… 2016 Champions bow out in controversyMOUNT MAUNGANUI, New Zealand (CMC) – West Indies Under-19s title defence ended in shambles with a heavy 76-run defeat to South Africa Under-19s, but controversy accompanied their disappointing exit from the ICC Youth World Cup here yesterday.Asked to chase 283 at Bay Oval, the young Caribbean side collapsed from 177 for four in the 39th over to 206 all out in the 46th, to crash to their second straight defeat following their loss to hosts New Zealand Under-19s in their opener last Saturday.Alick Athanaze top-scored with 76 and Kirstan Kallicharan chipped in with 44 but fast bowler Hermann Rolfes rocked the Windies with four for 33 to put South Africa in command.The defeat left the reigning champions third in Group A without a point thus eliminating them from reaching the second round.To complicate matters, captain Emmanuel Stewart sparked a firestorm during the South Africa innings when he appealed for an obstructing-the-field dismissal and had batsman Jiveshan Pillay controversially given out.The left-handed Pillay had effortlessly cruised to 47 off 51 deliveries when he inside-edged a drive at fast bowler Jarion Hoyte and then watched carefully as the ball rolled to a stop next to his stumps.However, he subsequently picked up the ball and tossed it to Stewart who then appealed and after umpires consulted, Pillay was given out for obstruction under Law 37.4.Stewart’s actions drew heavy criticism from past and current players, reminiscent of the Mankad incident during the last Under-19 World Cup when West Indies also found themselves at the centre of controversy.The contentious decision also soured the contest and detracted from South Africa’s innings, highlighted by a superb, run-a-ball unbeaten 99 from wicketkeeper Wandile Makwetu.Gerald Coetzee chipped in with 29 and Kenan Smith, 22, as the South Africans got up to a challenging 282 for eight off their 50 overs after they were sent in.Pillay, who struck five fours and two sixes, put on 56 off 64 balls for the first wicket with Matthew Breetzke (18) before five wickets tumbled for 56 runs to leave the young Proteas tottering on 112 for five in the 27th over.The right-handed Makwetu, batting at number five, then stitched up the innings in a 58-run stamd for the sixth wicket with Smith before adding a further 31 for the seventh wicket with Jade de Klerk who made a cameo 21 from 16 balls.However, it was Makwetu’s 67-run, eighth-wicket stand with Coetzee which provided the late momentum as South Africa gathered a whopping 77 runs from the last five overs.Makwetu struck 12 fours and a six and combined with Coetzee to plunder 27 from the final over sent down by fast bowler Ronaldo Alimohamed.In reply, West Indies were given a sound start by openers Kimani Melius (24) and Keagan Simmons (20) who put on 38 off 42 deliveries for the first wicket.Once the left-handed Simmons was given out caught behind down the leg-side off seamer Coetzee (2-21), however, the Windies lost four wickets for 49 runs to decline to 87 for four at the end of the 21st over.Stewart was bowled for two in the 12th over needlessly giving Rolfes the charge, Melius nicked a push at left-arm pacer Akhona Mnyaka and was caught behind while Bhaskar Yadram (13) was also caught at the wicket by Makwetu, cutting at left-arm spinner de Klerk (2-40).With West Indies stuttering, the left-handed Athanaze combined with Kallicharan in a 90-run, fifth -icket stand which put the South Africans under pressure.Athanaze faced 100 balls and counted six fours and a six while Kallicharan stroked five fours and a six in a handsome 50-ball knock.Rolfes proved the trump card in the end, returning to trap Kallicharan lbw in the 39th over, triggering a dramatic slide which saw the last six wickets perish for 29 runs.Athanaze was the ninth batsman out, in the 45th over after smashing a return catch to the enterprising Rolfes.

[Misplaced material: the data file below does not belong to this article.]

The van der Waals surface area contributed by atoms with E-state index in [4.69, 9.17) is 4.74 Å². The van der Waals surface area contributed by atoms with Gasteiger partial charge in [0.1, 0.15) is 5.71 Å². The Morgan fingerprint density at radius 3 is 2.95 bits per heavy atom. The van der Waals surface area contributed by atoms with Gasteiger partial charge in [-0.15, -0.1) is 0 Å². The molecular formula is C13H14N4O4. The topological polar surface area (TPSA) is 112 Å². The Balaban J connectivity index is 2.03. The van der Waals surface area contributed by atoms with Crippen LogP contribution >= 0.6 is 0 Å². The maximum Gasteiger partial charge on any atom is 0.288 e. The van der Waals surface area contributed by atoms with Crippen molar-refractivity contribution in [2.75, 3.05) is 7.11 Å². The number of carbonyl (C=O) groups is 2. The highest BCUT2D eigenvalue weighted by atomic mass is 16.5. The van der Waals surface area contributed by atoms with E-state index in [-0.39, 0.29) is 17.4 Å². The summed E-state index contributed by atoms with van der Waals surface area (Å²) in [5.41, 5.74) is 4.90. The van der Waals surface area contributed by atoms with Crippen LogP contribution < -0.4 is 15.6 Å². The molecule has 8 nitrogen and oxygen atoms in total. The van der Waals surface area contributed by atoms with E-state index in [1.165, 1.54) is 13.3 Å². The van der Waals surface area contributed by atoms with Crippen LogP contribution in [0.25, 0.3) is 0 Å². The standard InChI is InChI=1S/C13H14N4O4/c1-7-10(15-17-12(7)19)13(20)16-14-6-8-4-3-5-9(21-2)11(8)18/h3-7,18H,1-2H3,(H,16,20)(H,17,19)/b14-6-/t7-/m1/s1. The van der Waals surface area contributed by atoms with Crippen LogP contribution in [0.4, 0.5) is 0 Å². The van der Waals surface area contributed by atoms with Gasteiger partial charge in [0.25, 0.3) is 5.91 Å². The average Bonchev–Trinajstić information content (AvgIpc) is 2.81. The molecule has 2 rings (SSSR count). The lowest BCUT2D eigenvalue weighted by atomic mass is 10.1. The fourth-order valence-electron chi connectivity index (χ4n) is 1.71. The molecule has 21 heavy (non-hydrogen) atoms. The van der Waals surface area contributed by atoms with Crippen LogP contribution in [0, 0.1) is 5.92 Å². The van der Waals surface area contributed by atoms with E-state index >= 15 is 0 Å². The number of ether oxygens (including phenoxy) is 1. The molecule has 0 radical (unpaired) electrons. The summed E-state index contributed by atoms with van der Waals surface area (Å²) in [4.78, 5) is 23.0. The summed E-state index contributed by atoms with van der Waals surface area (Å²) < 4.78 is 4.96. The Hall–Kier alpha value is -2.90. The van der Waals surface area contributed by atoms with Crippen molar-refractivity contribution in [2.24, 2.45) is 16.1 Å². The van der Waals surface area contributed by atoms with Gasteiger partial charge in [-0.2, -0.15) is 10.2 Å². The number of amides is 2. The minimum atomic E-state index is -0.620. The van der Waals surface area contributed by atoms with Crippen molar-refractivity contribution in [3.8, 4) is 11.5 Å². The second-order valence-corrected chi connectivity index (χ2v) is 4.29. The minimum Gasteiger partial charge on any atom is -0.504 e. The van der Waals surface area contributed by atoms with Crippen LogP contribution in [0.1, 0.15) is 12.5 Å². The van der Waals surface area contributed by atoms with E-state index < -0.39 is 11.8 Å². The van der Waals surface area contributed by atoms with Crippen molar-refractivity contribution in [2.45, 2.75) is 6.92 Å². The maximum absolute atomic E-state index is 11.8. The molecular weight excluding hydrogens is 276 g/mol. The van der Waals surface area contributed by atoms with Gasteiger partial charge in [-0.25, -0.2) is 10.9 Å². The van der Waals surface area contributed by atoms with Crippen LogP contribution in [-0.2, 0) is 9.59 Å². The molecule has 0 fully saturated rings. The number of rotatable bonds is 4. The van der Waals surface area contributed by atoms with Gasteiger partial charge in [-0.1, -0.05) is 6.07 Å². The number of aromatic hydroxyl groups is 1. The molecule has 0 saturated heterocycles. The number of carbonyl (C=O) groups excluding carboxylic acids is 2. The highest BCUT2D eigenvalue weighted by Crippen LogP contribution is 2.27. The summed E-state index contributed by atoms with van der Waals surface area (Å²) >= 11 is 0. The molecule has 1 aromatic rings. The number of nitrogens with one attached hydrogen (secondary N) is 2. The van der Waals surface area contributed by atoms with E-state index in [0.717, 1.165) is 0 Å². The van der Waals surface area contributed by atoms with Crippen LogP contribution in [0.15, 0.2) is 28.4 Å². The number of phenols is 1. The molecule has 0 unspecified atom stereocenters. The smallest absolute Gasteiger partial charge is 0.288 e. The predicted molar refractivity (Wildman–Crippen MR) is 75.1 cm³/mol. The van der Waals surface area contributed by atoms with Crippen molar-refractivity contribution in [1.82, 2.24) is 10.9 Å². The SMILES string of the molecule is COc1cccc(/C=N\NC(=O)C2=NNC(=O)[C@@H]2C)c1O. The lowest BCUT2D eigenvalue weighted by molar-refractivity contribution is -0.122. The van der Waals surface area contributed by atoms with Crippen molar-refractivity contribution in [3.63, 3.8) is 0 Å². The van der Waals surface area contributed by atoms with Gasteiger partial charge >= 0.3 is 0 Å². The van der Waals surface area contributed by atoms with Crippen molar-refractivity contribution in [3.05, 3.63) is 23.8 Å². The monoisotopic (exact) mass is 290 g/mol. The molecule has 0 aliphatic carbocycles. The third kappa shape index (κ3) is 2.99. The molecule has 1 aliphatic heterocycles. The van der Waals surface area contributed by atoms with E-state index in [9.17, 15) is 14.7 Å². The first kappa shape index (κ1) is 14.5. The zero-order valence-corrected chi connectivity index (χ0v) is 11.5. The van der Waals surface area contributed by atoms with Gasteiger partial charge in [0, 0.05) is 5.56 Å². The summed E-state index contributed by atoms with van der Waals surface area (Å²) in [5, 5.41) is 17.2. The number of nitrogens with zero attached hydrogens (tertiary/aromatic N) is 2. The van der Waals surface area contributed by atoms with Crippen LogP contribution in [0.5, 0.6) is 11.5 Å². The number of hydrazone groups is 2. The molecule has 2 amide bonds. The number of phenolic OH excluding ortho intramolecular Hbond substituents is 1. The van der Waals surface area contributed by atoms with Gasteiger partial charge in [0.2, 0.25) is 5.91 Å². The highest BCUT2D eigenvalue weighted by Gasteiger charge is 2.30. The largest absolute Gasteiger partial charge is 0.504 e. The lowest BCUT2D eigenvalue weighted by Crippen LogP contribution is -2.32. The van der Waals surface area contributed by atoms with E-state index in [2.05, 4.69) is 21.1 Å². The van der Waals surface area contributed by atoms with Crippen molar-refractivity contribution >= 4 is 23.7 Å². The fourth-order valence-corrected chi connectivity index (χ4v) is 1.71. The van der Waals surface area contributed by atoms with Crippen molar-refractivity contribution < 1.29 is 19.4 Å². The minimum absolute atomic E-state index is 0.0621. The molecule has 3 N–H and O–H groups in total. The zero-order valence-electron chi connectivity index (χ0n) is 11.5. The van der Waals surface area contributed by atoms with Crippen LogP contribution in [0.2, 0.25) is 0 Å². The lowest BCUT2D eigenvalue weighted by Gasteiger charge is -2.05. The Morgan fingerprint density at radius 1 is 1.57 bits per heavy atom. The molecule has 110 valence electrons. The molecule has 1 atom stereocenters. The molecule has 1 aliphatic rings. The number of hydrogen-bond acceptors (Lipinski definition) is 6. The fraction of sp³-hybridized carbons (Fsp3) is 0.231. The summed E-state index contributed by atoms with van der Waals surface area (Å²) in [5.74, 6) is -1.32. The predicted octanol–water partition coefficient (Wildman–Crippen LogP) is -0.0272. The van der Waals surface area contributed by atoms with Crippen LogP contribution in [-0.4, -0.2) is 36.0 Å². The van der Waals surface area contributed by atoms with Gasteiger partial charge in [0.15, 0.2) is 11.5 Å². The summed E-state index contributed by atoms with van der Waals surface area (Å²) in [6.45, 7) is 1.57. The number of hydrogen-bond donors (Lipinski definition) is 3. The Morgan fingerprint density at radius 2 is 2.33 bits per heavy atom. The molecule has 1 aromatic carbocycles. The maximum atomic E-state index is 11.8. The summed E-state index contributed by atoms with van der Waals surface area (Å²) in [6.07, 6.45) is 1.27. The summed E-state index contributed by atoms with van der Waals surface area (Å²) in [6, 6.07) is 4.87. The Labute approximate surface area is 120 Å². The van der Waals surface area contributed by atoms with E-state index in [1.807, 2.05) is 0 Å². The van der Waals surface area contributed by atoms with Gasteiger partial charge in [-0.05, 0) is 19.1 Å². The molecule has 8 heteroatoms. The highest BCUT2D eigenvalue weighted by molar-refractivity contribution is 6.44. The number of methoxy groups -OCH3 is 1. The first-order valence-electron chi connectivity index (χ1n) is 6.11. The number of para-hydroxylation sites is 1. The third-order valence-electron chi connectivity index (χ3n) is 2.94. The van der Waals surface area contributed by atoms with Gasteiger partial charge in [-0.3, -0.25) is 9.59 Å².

The Wisconsin women’s hockey team bested St. Cloud State in both Friday and Saturday’s meetings last weekend, sweeping the series.The No. 2 Badgers (6-0-0, 4-0-0 WCHA) remain perfect in the season as they tallied two more wins on their record, elevating them to a total of six wins and zero losses.Sophomore Annie Pankowski has scored in every game this season. The Badgers are out-scoring opponents 35-2 on the year.But the most pleasant surprise this season has been UW’s stellar defense throughout their almost-perfect start, having only allowed two goals the entire year. At his weekly news conference Monday, head coach Mark Johnson said the returning pieces to his defensive scheme and the team’s overall attitude has led to the unit’s success.“Keeping the puck out of our net is certainly something we are going to be confident in,” Johnson said.Johnson is still skeptical of the idea that these near-flawless numbers would continue to be so strong as the season progressed, especially against UW’s next opponent in No. 6 Bemidji State (6-0-2, 3-0-1).“In the next month we will get to know more about our team,” Johnson said. “And it [playing Bemidji State] will certainly be the biggest test we have up to this point in our season.”Johnson said if the team is going to get better, they need to follow a system.“It’s a process of everyday — you have to come to practice, and you have to give it your best and practice hard,” Johnson said. “And then on the weekends, it’s like a test.”A true “test” awaits the Badgers this weekend, as they prepare for this Top 10 matchup. Puck-drop is at 7 p.m. Friday night and 3 p.m. Saturday at LaBahn Arena.
Mercedes driver Lewis Hamilton says he is looking for a “miracle” to limit the damage to his title hopes in today’s Singapore Grand Prix. Hamilton has qualified fifth, while championship rival Sebastian Vettel of Ferrari is on pole, giving the German a strong chance to retake the lead.“Fifth place is definitely not good compared to first,” said Hamilton, who is three points ahead of the German. “I am going to have to figure out how to pull a miracle out of somewhere.”Hamilton said he was pleased with his own performance – he was 0.684 seconds quicker than team-mate Valtteri Bottas – but that the Mercedes was struggling at the tight and twisty Marina Bay street circuit. He ended up 0.635secs slower than Vettel, with the Red Bulls of Max Verstappen and Daniel Ricciardo and the second Ferrari of Kimi Raikkonen also ahead of him.“I gave it everything,” said Hamilton, who had won the previous two races in Belgium and Italy. “I got everything I could out of the car. I am happy with my performance, I am just frustrated we weren’t able to be quicker and compete with the Ferraris.“That’s a seriously healthy gap. It’s strange how it goes from one track to another. Hopefully the next races are more in our direction.“We have seen they are very good on the low-speed circuits. The characteristics of our car don’t like this track, that’s for sure.“It is a long circuit with a lot of corners so you imagine one of the shorter circuits where we had the deficits, like Hungary, give it another 10 more corners and it would be very similar there.“It’s just our car does not like this characteristics of this circuit and it’s something we need to improve for next year.”Share this:FacebookRedditTwitterPrintPinterestEmailWhatsAppSkypeLinkedInTumblrPocketTelegram